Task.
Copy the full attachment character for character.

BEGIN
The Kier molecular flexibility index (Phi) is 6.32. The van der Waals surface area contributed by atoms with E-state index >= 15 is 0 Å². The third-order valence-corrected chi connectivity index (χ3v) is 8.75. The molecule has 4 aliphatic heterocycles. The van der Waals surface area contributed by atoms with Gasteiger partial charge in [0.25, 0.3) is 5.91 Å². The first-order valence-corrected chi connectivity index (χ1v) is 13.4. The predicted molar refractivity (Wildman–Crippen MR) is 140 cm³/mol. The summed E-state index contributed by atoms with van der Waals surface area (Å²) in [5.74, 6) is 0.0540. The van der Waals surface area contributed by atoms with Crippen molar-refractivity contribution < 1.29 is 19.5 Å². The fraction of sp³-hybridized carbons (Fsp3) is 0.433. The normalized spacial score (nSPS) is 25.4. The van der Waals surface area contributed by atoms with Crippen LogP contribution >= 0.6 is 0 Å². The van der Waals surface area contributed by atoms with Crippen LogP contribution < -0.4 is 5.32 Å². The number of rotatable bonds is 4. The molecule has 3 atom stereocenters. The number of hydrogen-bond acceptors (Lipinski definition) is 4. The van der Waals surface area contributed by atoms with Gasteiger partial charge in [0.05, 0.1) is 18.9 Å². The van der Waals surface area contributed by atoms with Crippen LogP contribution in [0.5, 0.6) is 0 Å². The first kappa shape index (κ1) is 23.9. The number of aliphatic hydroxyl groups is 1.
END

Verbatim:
The Kier molecular flexibility index (Phi) is 6.32. The van der Waals surface area contributed by atoms with E-state index >= 15 is 0 Å². The third-order valence-corrected chi connectivity index (χ3v) is 8.75. The molecule has 4 aliphatic heterocycles. The van der Waals surface area contributed by atoms with Gasteiger partial charge in [0.25, 0.3) is 5.91 Å². The first-order valence-corrected chi connectivity index (χ1v) is 13.4. The predicted molar refractivity (Wildman–Crippen MR) is 140 cm³/mol. The summed E-state index contributed by atoms with van der Waals surface area (Å²) in [5.74, 6) is 0.0540. The van der Waals surface area contributed by atoms with Crippen molar-refractivity contribution < 1.29 is 19.5 Å². The fraction of sp³-hybridized carbons (Fsp3) is 0.433. The normalized spacial score (nSPS) is 25.4. The van der Waals surface area contributed by atoms with Crippen LogP contribution >= 0.6 is 0 Å². The van der Waals surface area contributed by atoms with Crippen LogP contribution < -0.4 is 5.32 Å². The number of rotatable bonds is 4. The molecule has 3 atom stereocenters. The number of hydrogen-bond acceptors (Lipinski definition) is 4. The van der Waals surface area contributed by atoms with Gasteiger partial charge in [0.05, 0.1) is 18.9 Å². The van der Waals surface area contributed by atoms with Crippen LogP contribution in [0.5, 0.6) is 0 Å². The first kappa shape index (κ1) is 23.9. The number of aliphatic hydroxyl groups is 1.